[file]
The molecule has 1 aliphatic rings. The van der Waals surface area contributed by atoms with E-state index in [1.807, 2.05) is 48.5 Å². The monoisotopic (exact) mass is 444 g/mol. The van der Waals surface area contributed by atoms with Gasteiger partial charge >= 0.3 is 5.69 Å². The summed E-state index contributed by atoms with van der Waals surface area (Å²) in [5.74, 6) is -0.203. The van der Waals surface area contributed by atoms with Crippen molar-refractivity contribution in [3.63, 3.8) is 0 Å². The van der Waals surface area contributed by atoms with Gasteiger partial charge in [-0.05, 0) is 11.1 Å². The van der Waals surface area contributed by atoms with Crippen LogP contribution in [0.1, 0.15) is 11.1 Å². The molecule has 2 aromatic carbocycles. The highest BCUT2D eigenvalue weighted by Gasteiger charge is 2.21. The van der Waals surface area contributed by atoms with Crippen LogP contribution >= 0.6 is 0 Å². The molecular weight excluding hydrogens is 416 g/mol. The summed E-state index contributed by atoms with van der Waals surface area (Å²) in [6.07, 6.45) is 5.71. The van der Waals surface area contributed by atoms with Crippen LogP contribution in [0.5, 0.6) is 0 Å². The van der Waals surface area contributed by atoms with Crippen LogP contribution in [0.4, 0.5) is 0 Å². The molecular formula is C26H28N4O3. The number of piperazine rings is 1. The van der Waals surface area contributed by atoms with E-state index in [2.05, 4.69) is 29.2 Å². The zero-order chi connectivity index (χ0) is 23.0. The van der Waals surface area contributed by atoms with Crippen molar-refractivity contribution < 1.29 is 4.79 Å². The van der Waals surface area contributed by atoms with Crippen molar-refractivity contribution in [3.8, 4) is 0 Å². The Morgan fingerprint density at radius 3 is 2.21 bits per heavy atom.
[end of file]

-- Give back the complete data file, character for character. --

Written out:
The molecule has 1 aliphatic rings. The van der Waals surface area contributed by atoms with E-state index in [1.807, 2.05) is 48.5 Å². The monoisotopic (exact) mass is 444 g/mol. The van der Waals surface area contributed by atoms with Gasteiger partial charge >= 0.3 is 5.69 Å². The summed E-state index contributed by atoms with van der Waals surface area (Å²) in [5.74, 6) is -0.203. The van der Waals surface area contributed by atoms with Crippen molar-refractivity contribution in [3.63, 3.8) is 0 Å². The van der Waals surface area contributed by atoms with Gasteiger partial charge in [-0.05, 0) is 11.1 Å². The van der Waals surface area contributed by atoms with Crippen LogP contribution in [0.1, 0.15) is 11.1 Å². The molecule has 2 aromatic carbocycles. The highest BCUT2D eigenvalue weighted by Gasteiger charge is 2.21. The van der Waals surface area contributed by atoms with Crippen LogP contribution >= 0.6 is 0 Å². The molecular weight excluding hydrogens is 416 g/mol. The summed E-state index contributed by atoms with van der Waals surface area (Å²) in [6.07, 6.45) is 5.71. The van der Waals surface area contributed by atoms with Crippen LogP contribution in [0.5, 0.6) is 0 Å². The van der Waals surface area contributed by atoms with Crippen LogP contribution in [0.4, 0.5) is 0 Å². The molecular formula is C26H28N4O3. The number of piperazine rings is 1. The van der Waals surface area contributed by atoms with E-state index in [2.05, 4.69) is 29.2 Å². The zero-order chi connectivity index (χ0) is 23.0. The van der Waals surface area contributed by atoms with Crippen molar-refractivity contribution < 1.29 is 4.79 Å². The van der Waals surface area contributed by atoms with Crippen molar-refractivity contribution in [3.8, 4) is 0 Å². The Morgan fingerprint density at radius 3 is 2.21 bits per heavy atom.